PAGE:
The Year That Was - 561 (S1: E14)

Thugs and Miracles: A History of France

08-03-2020 • 35 mins

I normally start out with a story of some sort, but today we’re going to recap our history a little and then take a look around the European world of the year 561. If you remember back to our earliest episodes, we started our history around 451 with the Battle of the Catalaunian Plains between Aetius and the Romans and Attila and his Huns. Well, 110 years later, it’s safe to say that a lot has changed! The Western Roman Empire stopped being a thing, the Franks went from being a small tribe in the north of Gaul to being the hottest new kids on the block, and the Goths went from looking like a sure bet to be the next source of power in the region… until they weren’t. In the midst of all of this we have seen four generations of Frankish kings, a timely conversion to Catholicism on the part of Clovis, the first appearances of the Vikings, the beginnings of cross-Channel troubles between the groups in Brittia and the groups on the Continent, and we’ve seen more infighting, backstabbing, double-crossing, sea-bull loving, nephew killing and just general silliness than you see in most “normal” histories. Honestly, if I presented all of this as a script to a movie producer, they would tell me that there’s no way this could have happened. But I think we’ve established that most of these stories are true, or at a minimum, at least based in a cohesive cultural and historical narrative.

Everything has brought us here, to the precipice of a new, fifth generation of Merovingians getting ready to ascend to the Frankish throne. We’ll take a good long look at them starting in the next episode, but for now I want us to turn our attention outward, to those who they were fighting with in this early medieval period for power, influence and control. Some of these players – and in particular, the Armoricans – will be small but fiercely proud, unwilling to fall under the yoke of the Franks. Other groups, such as the Angles and Saxons, will compete directly with the Franks, but will seek out new lands to conquer as well when it becomes apparent that they won’t be able to expand any further to the west. In the case of the Goths, we’ll see how this once proud group – a faction who any betting person at the beginning of our history would have gladly laid money on to become the next rulers of Gaul – stumbled, divided and then fell. And finally, we’ll look at those members of the Roman Empire who didn’t stop considering themselves Roman simply because they had moved capitals, changed languages, and lost control of, you know, Rome: the Eastern Roman Empire, the Byzantines.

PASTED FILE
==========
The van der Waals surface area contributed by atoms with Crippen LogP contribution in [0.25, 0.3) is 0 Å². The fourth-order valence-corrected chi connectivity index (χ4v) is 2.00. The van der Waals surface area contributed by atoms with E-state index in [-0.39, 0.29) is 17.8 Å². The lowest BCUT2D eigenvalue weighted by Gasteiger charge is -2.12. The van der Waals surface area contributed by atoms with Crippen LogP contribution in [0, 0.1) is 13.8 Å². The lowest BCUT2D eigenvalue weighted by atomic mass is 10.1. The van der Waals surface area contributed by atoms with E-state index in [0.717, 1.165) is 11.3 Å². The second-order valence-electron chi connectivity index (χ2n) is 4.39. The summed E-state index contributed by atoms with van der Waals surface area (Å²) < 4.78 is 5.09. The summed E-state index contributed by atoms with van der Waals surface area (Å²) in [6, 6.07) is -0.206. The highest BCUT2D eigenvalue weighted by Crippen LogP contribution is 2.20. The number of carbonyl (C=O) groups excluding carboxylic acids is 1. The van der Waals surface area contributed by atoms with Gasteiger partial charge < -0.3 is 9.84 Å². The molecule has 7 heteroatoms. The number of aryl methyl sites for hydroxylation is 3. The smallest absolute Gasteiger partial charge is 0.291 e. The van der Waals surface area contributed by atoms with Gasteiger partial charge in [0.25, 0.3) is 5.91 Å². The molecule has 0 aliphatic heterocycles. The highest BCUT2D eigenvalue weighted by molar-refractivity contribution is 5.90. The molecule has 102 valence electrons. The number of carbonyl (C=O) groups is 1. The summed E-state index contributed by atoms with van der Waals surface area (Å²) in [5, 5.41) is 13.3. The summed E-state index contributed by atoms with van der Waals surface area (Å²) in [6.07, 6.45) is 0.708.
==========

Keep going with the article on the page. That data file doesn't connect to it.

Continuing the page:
Thanks to all of the following sites and podcasts that helped out and inspired this past week:

The Year That Was:

The History Files:

The History of Rome:


The Fall of Rome:

History of Byzantium:

The History of the British Isles:

British History Podcast:

Our Fake History:

Hardcore History: